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Chile is starting its own big restart. Few national industries will have a larger online presence at this year’s Cannes Film Market. Big name news has broken in early market plays as well.

After features with Rachel Weisz and Rachel McAdams (“Disobedience”) and Julianne Moore (“Gloria Bell”), Academy Award winner Sebastián Lelio, (“A Fantastic Woman”) will associate produce “El Porvenir de la Mirada,” a doc feature that captures the trauma of some of the 460 protesters shot in the eyes by Chilean police during massive demonstrations that erupted in October 2019.

Set up at Storyboard Media (“Santiago, Italia,” “Jailbreak Pact”), “Porvenir” is directed by distinguished Chilean doc filmmaker Cristián Leighton (“Kawase San,” “Nowheremen”).

Even while gearing up to direct Joaquin Phoenix in A24’s “Disappointment Blvd.,” Ari Aster has signed on to executive produce Chilean stop-motion short “The Bones,” directed by Cristóbal León and Joaquín Cociña (“The Wolf House”) with a soundtrack composed by acclaimed U.S. violinist Tim Fain, featured on the scores of “Moonlight,” “Black Swan” and “12 Years a Slave.”

Meanwhile, three awaited first features are rolling or will soon go into production: “1976,” from “Machuca” star Manuela Martelli (who is also developing “Deshielo”), which shoots in August, produced by Wood Prods. and Cinestación; Francisca Alegria’s “The Cow Who Sang a Song About the Future,” inspired by her international fiction short winner at 2017’s Sundance; and Felipe Gálvez’s “The Settlers,” a five-way international co-production, rolling in November.

Also produced by Giancarlo Nasi, “Blanquita,” Fernando Guzzoni’s follow-up to San Sebastian competition contender “Jesus,” rolled in May. Set up at Pablo and Juan de Dios Larrain’s Fabula, “The Sorcerers,” from Christopher Murray — whose “The Blind Christ” played in Venice competition — starts lensing in early August.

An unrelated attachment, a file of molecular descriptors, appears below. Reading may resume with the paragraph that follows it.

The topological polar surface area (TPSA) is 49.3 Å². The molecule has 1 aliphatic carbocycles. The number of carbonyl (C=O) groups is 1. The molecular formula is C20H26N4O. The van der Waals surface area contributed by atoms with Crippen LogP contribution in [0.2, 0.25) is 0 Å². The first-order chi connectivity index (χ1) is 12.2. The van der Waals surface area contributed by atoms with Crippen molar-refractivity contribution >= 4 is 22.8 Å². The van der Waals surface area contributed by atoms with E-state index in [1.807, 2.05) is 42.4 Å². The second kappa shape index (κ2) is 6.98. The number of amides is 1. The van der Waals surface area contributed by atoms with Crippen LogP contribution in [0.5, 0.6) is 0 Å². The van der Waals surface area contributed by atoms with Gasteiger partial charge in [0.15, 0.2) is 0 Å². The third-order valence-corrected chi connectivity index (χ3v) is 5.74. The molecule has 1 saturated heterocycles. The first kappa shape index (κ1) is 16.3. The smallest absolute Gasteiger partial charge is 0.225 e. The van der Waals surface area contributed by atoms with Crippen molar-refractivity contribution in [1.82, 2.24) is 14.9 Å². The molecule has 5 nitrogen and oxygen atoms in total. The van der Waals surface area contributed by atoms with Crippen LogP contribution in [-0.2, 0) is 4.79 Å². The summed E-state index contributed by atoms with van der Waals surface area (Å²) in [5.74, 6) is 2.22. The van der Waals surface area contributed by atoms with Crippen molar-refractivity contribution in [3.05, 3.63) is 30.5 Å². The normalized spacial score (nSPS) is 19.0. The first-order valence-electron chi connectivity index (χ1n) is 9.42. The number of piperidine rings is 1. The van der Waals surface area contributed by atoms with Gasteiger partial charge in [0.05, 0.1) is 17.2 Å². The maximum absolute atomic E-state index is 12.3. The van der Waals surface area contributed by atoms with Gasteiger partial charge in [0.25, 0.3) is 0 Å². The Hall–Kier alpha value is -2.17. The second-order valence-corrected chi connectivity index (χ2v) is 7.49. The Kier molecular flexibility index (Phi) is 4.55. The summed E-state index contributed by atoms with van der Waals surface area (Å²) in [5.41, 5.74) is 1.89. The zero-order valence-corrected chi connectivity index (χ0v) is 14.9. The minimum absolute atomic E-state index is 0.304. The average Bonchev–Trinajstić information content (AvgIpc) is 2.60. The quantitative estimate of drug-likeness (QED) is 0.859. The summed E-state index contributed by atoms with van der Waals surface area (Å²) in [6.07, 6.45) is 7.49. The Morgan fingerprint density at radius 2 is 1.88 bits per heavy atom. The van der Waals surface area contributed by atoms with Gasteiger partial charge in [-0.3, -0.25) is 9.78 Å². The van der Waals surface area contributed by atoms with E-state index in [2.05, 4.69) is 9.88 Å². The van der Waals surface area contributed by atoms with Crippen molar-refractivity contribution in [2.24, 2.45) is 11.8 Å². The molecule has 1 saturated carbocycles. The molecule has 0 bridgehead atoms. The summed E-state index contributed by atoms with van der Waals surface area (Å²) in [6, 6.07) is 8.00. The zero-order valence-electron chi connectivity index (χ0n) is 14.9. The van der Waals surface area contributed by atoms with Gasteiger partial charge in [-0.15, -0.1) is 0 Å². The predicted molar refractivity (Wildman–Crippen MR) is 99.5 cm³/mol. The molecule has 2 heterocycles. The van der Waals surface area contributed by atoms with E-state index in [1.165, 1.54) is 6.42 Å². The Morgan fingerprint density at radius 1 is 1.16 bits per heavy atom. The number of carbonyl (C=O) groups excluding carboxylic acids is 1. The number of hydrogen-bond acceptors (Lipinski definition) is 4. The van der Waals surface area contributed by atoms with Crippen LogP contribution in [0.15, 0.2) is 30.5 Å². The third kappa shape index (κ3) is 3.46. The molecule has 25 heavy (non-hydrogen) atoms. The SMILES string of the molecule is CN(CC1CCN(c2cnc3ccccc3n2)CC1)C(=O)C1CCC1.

Storyboard Media will present a new production, “Un buen día para morir,” inspired by an extraordinary true story, at the Cannes’ Producers Network.

“The participation at the Cannes Film Market of so many titles, shot or completed during COVID-19, as well as the announcement of new shoots, underscores that, despite such difficult circumstances, Chile’s audiovisual industry is still in good health and now looking towards the future,” says Constanza Arena, CinemaChile executive director. 2021 sees a record 121 productions, between narrative features, documentaries and shorts, she adds.

Chile’s news and Marché du Film presence also says a lot about the country’s post-pandemic cinema.

With the breakthrough of a Novíssimo Cine Chileno at the 2005 Valdivia Festival, its cinema began to discover not only a new generation of filmmakers but also a voice — one that countered official versions and plumbed the hostages left to fortune by Augusto Pinochet’s bloody dictatorship.

That voice still resonates loud and clear in many new productions, whether in “The Settlers,” a searing but lucid indictment of how Chile’s West was really won; or “1976,” a study of a pervasive modern malaise, a woman’s unconscious self-repression in a highly conservative environment, three years into Pinochet’s dictatorship.

At its birth, the Novissimo Cine Chileno was a near male-monopolized affair. But now, women call the shots in Chile. “1976,” for instance, is produced by Wood’s Alejandra García and Omar Zuñiga, partnered at Cinestación by Dominga Sotomayor, one of seven directors in Cannes Special Screening “The Year of Everlasting Storm.” Sotomayor’s also opening an open air cinema, CCC, in Santiago. “The Sorcerers” is produced by Rocío Jade, “Porvenir” and “Morir” by Gabriela Sandoval and Carlos Nunez, who head up Chile’s Sanfic Festival.

Emerging from pandemic, Chile is firing on four cylinders. Presentations include not only a Producers Network, but an Animation Work in Progress, Chile Docs in Progress and a Sanfic Goes to Cannes. Chile is coming back.